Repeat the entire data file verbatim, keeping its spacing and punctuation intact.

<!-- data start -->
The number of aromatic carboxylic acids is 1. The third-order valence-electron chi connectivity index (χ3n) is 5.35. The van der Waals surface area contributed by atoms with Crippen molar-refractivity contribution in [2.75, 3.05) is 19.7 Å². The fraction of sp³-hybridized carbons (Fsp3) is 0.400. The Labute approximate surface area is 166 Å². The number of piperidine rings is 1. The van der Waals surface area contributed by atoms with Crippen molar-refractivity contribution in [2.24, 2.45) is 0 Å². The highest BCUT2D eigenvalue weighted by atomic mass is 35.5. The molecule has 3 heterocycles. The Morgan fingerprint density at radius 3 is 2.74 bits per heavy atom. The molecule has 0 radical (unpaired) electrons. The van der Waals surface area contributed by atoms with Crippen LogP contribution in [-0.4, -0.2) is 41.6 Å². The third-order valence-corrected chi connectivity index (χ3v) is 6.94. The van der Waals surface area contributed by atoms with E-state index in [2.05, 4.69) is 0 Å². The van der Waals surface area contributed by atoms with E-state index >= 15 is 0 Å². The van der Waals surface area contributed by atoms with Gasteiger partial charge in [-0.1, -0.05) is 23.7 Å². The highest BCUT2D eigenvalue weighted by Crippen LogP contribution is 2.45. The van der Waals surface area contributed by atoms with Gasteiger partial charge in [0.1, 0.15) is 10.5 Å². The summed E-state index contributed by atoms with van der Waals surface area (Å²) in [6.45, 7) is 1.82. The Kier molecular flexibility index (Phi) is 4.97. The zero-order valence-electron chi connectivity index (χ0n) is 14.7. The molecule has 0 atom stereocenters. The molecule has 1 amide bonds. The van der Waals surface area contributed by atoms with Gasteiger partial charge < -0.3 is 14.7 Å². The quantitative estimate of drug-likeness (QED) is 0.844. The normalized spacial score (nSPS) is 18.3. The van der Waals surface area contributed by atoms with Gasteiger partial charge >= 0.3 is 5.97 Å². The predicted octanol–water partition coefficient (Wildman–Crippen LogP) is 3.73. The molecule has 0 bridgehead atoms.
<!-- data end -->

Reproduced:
The number of aromatic carboxylic acids is 1. The third-order valence-electron chi connectivity index (χ3n) is 5.35. The van der Waals surface area contributed by atoms with Crippen molar-refractivity contribution in [2.75, 3.05) is 19.7 Å². The fraction of sp³-hybridized carbons (Fsp3) is 0.400. The Labute approximate surface area is 166 Å². The number of piperidine rings is 1. The van der Waals surface area contributed by atoms with Crippen molar-refractivity contribution in [2.24, 2.45) is 0 Å². The highest BCUT2D eigenvalue weighted by atomic mass is 35.5. The molecule has 3 heterocycles. The Morgan fingerprint density at radius 3 is 2.74 bits per heavy atom. The molecule has 0 radical (unpaired) electrons. The van der Waals surface area contributed by atoms with Crippen LogP contribution in [-0.4, -0.2) is 41.6 Å². The third-order valence-corrected chi connectivity index (χ3v) is 6.94. The van der Waals surface area contributed by atoms with E-state index in [2.05, 4.69) is 0 Å². The van der Waals surface area contributed by atoms with E-state index >= 15 is 0 Å². The van der Waals surface area contributed by atoms with Gasteiger partial charge in [-0.1, -0.05) is 23.7 Å². The highest BCUT2D eigenvalue weighted by Crippen LogP contribution is 2.45. The van der Waals surface area contributed by atoms with Gasteiger partial charge in [0.1, 0.15) is 10.5 Å². The summed E-state index contributed by atoms with van der Waals surface area (Å²) in [6.45, 7) is 1.82. The Kier molecular flexibility index (Phi) is 4.97. The zero-order valence-electron chi connectivity index (χ0n) is 14.7. The molecule has 0 atom stereocenters. The molecule has 1 amide bonds. The van der Waals surface area contributed by atoms with Gasteiger partial charge < -0.3 is 14.7 Å². The quantitative estimate of drug-likeness (QED) is 0.844. The normalized spacial score (nSPS) is 18.3. The van der Waals surface area contributed by atoms with Gasteiger partial charge >= 0.3 is 5.97 Å². The predicted octanol–water partition coefficient (Wildman–Crippen LogP) is 3.73. The molecule has 0 bridgehead atoms.